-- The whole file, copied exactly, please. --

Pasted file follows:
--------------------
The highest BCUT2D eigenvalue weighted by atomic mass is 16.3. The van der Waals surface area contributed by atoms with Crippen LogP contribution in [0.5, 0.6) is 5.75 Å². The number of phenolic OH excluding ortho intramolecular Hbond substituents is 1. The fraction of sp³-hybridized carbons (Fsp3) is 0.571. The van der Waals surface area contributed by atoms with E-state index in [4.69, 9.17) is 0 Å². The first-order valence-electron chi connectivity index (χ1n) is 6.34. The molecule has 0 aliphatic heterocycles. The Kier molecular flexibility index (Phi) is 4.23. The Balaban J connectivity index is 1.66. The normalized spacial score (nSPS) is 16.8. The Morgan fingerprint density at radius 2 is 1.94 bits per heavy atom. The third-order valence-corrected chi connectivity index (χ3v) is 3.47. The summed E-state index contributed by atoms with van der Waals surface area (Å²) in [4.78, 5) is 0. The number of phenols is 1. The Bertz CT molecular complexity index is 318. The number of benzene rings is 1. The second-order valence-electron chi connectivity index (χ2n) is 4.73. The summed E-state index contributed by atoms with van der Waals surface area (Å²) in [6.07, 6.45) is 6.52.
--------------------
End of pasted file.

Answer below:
The highest BCUT2D eigenvalue weighted by atomic mass is 16.3. The van der Waals surface area contributed by atoms with Crippen LogP contribution in [0.5, 0.6) is 5.75 Å². The number of phenolic OH excluding ortho intramolecular Hbond substituents is 1. The fraction of sp³-hybridized carbons (Fsp3) is 0.571. The van der Waals surface area contributed by atoms with E-state index in [4.69, 9.17) is 0 Å². The first-order valence-electron chi connectivity index (χ1n) is 6.34. The molecule has 0 aliphatic heterocycles. The Kier molecular flexibility index (Phi) is 4.23. The Balaban J connectivity index is 1.66. The normalized spacial score (nSPS) is 16.8. The Morgan fingerprint density at radius 2 is 1.94 bits per heavy atom. The third-order valence-corrected chi connectivity index (χ3v) is 3.47. The summed E-state index contributed by atoms with van der Waals surface area (Å²) in [4.78, 5) is 0. The number of phenols is 1. The Bertz CT molecular complexity index is 318. The number of benzene rings is 1. The second-order valence-electron chi connectivity index (χ2n) is 4.73. The summed E-state index contributed by atoms with van der Waals surface area (Å²) in [6.07, 6.45) is 6.52.